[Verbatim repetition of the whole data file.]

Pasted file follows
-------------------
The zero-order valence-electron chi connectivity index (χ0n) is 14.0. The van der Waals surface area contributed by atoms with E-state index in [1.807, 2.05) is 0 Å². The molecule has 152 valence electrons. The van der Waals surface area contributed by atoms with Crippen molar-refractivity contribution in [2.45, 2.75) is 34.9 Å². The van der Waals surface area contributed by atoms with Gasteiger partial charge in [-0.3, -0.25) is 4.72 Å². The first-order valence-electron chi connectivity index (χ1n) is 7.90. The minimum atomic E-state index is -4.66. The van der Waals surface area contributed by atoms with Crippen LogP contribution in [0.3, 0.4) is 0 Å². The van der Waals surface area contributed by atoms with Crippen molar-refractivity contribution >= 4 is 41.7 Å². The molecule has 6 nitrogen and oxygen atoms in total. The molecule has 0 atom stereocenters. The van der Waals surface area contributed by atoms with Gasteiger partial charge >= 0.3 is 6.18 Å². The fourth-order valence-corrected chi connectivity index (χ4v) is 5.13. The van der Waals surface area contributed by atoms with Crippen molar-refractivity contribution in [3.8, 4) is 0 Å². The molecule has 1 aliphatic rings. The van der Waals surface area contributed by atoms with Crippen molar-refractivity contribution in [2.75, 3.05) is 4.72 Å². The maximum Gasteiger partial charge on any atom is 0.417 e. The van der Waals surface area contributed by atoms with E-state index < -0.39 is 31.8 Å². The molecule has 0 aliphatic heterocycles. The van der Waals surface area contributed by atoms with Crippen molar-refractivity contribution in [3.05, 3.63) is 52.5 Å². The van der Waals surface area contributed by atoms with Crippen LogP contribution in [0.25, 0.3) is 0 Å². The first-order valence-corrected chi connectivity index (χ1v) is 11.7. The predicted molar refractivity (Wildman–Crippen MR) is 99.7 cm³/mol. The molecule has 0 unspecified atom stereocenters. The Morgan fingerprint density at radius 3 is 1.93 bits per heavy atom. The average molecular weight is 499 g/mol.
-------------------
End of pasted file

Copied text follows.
The zero-order valence-electron chi connectivity index (χ0n) is 14.0. The van der Waals surface area contributed by atoms with E-state index in [1.807, 2.05) is 0 Å². The molecule has 152 valence electrons. The van der Waals surface area contributed by atoms with Crippen molar-refractivity contribution in [2.45, 2.75) is 34.9 Å². The van der Waals surface area contributed by atoms with Gasteiger partial charge in [-0.3, -0.25) is 4.72 Å². The first-order valence-electron chi connectivity index (χ1n) is 7.90. The minimum atomic E-state index is -4.66. The van der Waals surface area contributed by atoms with Crippen LogP contribution in [0.3, 0.4) is 0 Å². The van der Waals surface area contributed by atoms with Crippen molar-refractivity contribution >= 4 is 41.7 Å². The molecule has 6 nitrogen and oxygen atoms in total. The molecule has 0 atom stereocenters. The van der Waals surface area contributed by atoms with Gasteiger partial charge >= 0.3 is 6.18 Å². The fourth-order valence-corrected chi connectivity index (χ4v) is 5.13. The van der Waals surface area contributed by atoms with Crippen molar-refractivity contribution in [3.8, 4) is 0 Å². The molecule has 1 aliphatic rings. The van der Waals surface area contributed by atoms with Crippen molar-refractivity contribution in [2.75, 3.05) is 4.72 Å². The maximum Gasteiger partial charge on any atom is 0.417 e. The van der Waals surface area contributed by atoms with E-state index < -0.39 is 31.8 Å². The molecule has 0 aliphatic heterocycles. The van der Waals surface area contributed by atoms with Crippen molar-refractivity contribution in [3.05, 3.63) is 52.5 Å². The van der Waals surface area contributed by atoms with Crippen LogP contribution in [0.25, 0.3) is 0 Å². The first-order valence-corrected chi connectivity index (χ1v) is 11.7. The predicted molar refractivity (Wildman–Crippen MR) is 99.7 cm³/mol. The molecule has 0 unspecified atom stereocenters. The Morgan fingerprint density at radius 3 is 1.93 bits per heavy atom. The average molecular weight is 499 g/mol.